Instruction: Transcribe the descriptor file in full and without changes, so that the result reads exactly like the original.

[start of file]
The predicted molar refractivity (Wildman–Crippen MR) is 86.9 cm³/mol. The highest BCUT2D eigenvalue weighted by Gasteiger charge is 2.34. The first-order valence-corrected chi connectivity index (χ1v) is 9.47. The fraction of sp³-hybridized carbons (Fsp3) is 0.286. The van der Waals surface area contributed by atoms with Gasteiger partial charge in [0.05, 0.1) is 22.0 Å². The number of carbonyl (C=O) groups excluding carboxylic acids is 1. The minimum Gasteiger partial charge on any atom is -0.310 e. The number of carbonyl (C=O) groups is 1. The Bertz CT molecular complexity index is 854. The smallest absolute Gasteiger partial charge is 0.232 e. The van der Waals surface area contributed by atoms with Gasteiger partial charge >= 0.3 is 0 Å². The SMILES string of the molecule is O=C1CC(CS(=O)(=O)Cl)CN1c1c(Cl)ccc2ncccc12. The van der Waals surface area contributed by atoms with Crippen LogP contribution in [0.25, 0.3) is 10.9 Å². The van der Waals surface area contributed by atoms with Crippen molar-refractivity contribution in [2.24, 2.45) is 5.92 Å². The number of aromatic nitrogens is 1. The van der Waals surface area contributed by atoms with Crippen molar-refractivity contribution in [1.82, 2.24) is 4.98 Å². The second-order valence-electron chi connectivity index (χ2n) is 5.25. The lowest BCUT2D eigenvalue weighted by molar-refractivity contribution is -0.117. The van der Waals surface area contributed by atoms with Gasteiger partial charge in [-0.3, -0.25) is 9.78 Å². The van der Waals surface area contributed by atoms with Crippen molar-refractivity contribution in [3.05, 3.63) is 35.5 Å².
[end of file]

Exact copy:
The predicted molar refractivity (Wildman–Crippen MR) is 86.9 cm³/mol. The highest BCUT2D eigenvalue weighted by Gasteiger charge is 2.34. The first-order valence-corrected chi connectivity index (χ1v) is 9.47. The fraction of sp³-hybridized carbons (Fsp3) is 0.286. The van der Waals surface area contributed by atoms with Gasteiger partial charge in [0.05, 0.1) is 22.0 Å². The number of carbonyl (C=O) groups excluding carboxylic acids is 1. The minimum Gasteiger partial charge on any atom is -0.310 e. The number of carbonyl (C=O) groups is 1. The Bertz CT molecular complexity index is 854. The smallest absolute Gasteiger partial charge is 0.232 e. The van der Waals surface area contributed by atoms with Gasteiger partial charge >= 0.3 is 0 Å². The SMILES string of the molecule is O=C1CC(CS(=O)(=O)Cl)CN1c1c(Cl)ccc2ncccc12. The van der Waals surface area contributed by atoms with Crippen LogP contribution in [0.25, 0.3) is 10.9 Å². The van der Waals surface area contributed by atoms with Crippen molar-refractivity contribution in [2.24, 2.45) is 5.92 Å². The number of aromatic nitrogens is 1. The van der Waals surface area contributed by atoms with Crippen molar-refractivity contribution in [1.82, 2.24) is 4.98 Å². The second-order valence-electron chi connectivity index (χ2n) is 5.25. The lowest BCUT2D eigenvalue weighted by molar-refractivity contribution is -0.117. The van der Waals surface area contributed by atoms with Gasteiger partial charge in [-0.3, -0.25) is 9.78 Å². The van der Waals surface area contributed by atoms with Crippen molar-refractivity contribution in [3.05, 3.63) is 35.5 Å².